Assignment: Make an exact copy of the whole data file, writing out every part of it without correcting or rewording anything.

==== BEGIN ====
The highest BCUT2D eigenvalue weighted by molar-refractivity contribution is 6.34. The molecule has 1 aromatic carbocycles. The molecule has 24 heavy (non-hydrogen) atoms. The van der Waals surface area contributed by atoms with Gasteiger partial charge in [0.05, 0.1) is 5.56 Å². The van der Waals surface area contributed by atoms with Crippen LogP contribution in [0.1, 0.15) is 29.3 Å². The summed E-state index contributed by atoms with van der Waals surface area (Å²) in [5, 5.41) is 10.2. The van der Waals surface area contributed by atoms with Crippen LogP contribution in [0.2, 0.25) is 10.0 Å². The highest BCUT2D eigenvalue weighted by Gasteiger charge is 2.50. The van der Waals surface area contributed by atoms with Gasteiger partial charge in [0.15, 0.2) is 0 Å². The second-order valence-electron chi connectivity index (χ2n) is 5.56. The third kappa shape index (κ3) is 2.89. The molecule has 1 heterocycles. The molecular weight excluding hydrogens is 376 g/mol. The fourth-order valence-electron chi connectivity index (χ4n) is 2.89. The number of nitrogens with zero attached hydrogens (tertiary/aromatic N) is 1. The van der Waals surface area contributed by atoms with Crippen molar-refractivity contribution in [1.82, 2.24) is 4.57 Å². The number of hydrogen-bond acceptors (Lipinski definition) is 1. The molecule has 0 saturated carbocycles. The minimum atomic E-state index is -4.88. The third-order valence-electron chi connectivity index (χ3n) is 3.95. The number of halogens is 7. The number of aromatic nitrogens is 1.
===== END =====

The highest BCUT2D eigenvalue weighted by molar-refractivity contribution is 6.34. The molecule has 1 aromatic carbocycles. The molecule has 24 heavy (non-hydrogen) atoms. The van der Waals surface area contributed by atoms with Gasteiger partial charge in [0.05, 0.1) is 5.56 Å². The van der Waals surface area contributed by atoms with Crippen LogP contribution in [0.1, 0.15) is 29.3 Å². The summed E-state index contributed by atoms with van der Waals surface area (Å²) in [5, 5.41) is 10.2. The van der Waals surface area contributed by atoms with Crippen LogP contribution in [0.2, 0.25) is 10.0 Å². The highest BCUT2D eigenvalue weighted by Gasteiger charge is 2.50. The van der Waals surface area contributed by atoms with Gasteiger partial charge in [0.15, 0.2) is 0 Å². The second-order valence-electron chi connectivity index (χ2n) is 5.56. The third kappa shape index (κ3) is 2.89. The molecule has 1 heterocycles. The molecular weight excluding hydrogens is 376 g/mol. The fourth-order valence-electron chi connectivity index (χ4n) is 2.89. The number of nitrogens with zero attached hydrogens (tertiary/aromatic N) is 1. The van der Waals surface area contributed by atoms with Crippen molar-refractivity contribution in [1.82, 2.24) is 4.57 Å². The number of hydrogen-bond acceptors (Lipinski definition) is 1. The molecule has 0 saturated carbocycles. The minimum atomic E-state index is -4.88. The third-order valence-electron chi connectivity index (χ3n) is 3.95. The number of halogens is 7. The number of aromatic nitrogens is 1.